Second, probably the worst reason that we might avoid giving cash, is that it is not that exciting. Videos of wells with fresh water, children racing to school, and smiling medical recipients is certainly more engaging than someone who has received a cash transfer and used it for 10 different parts of their budget that were lacking.
The next reason one might avoid cash is that we claim to know what recipients need more than the recipients themselves. This generally suggests a fairly arrogant and paternalistic attitude. Again, turning the tables, if you were a recipient, you may well be grateful for whatever you receive, but the idea that someone thousands of miles away knows what you need better than yourself, may feel a little demeaning.
However, this isn’t always a bad reason. While it may be difficult to avoid the paternalism accusation, it is possible to do enough research to find opportunities to help, that may actually be better than what that someone might choose for themselves. In fact, we probably have personal experience with making bad financial decisions, where outside objectivity might have helped. And sometimes we even constrain our own immediate financial freedom, with tools like retirement funds, for the sake of our future self. But, we must approach this motivation very carefully. It is a very high bar to really claim you know what other people need better than they do.
Finally, probably the most legitimate and substantial reason to give to something other than cash is the social reason. Playing the table-turning game again, let’s remember that there isn’t just one person in poverty when we give. Imagine for instance if instead of being personally given $500, a donor said that they were going to give $5,000 to 10 of your neighbors. Now how would we like to see the money spent? This could clearly lead to very different preferences. Obviously many things, like food and clothing, might be very appealing for yourself, but it doesn’t do you much good when your neighbor spends the money that way. On the other hand, there many things that your neighbors or community might purchase that would really benefit you. Spending money to prevent infectious disease and building infrastructure like well/water or schools are the types of community improvements that might not be your own first priority of your own money, but would really be helpful if the money is being distributed or shared with others as well. And, in fact, efforts based on the collective needs of a community, fighting infectious disease, providing clean water, and improving education are some the most effective and helpful types of programs we can invest in.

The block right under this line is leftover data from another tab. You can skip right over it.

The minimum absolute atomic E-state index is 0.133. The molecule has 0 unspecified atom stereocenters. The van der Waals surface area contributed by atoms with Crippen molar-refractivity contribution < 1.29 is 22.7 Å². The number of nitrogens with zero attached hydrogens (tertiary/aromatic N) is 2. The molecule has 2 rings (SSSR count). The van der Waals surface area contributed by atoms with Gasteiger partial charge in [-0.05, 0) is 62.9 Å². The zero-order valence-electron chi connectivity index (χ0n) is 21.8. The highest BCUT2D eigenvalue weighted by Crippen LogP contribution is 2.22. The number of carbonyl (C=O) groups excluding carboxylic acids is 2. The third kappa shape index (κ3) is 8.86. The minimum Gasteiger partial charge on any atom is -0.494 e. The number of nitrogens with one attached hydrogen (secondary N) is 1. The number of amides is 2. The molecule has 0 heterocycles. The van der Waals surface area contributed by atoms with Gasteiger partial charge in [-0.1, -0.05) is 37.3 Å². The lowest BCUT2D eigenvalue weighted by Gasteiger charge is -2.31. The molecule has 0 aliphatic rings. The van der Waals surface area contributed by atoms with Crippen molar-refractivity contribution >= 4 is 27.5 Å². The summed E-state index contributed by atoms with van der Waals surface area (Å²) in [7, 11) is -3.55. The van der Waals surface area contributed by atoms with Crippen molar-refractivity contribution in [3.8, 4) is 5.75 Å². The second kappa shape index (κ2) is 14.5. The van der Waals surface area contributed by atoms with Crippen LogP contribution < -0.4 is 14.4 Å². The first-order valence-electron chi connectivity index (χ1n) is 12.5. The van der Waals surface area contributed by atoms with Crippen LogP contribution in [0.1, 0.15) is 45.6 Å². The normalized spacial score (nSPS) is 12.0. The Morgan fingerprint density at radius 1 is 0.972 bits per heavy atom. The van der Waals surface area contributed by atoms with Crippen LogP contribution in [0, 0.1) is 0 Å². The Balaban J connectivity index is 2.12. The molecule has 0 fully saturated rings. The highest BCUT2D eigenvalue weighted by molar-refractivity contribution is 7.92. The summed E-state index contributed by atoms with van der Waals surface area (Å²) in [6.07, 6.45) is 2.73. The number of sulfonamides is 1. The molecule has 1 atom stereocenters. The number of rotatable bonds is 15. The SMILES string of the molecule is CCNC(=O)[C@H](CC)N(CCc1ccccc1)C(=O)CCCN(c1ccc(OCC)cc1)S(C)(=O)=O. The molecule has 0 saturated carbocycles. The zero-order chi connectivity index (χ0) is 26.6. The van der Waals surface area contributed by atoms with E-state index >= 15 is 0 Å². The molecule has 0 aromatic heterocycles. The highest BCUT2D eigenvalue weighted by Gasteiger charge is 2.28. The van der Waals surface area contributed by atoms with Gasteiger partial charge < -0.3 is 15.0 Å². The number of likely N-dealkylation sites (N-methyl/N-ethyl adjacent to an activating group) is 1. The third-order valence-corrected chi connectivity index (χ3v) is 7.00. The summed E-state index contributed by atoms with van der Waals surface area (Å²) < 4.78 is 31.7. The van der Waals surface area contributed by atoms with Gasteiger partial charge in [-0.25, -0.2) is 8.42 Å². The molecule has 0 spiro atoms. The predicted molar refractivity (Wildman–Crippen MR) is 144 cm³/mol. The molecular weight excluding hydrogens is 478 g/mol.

I personally prefer other giving opportunities over giving cash, and I have mentioned a few considerations of this type of giving, but there are definitely some very compelling reasons to donate with cash. It is extremely low overhead, the poor can directly receive nearly the full value of your donation with hardly any administrative expense. It is a very “safe” and well-established mechanism as well. And finally, if you believe that offering the gift of freedom, personal-responsibility, and opportunity is the greatest of gifts, it is hard to beat the freedom and opportunity that cash in the hands of the poor will give them.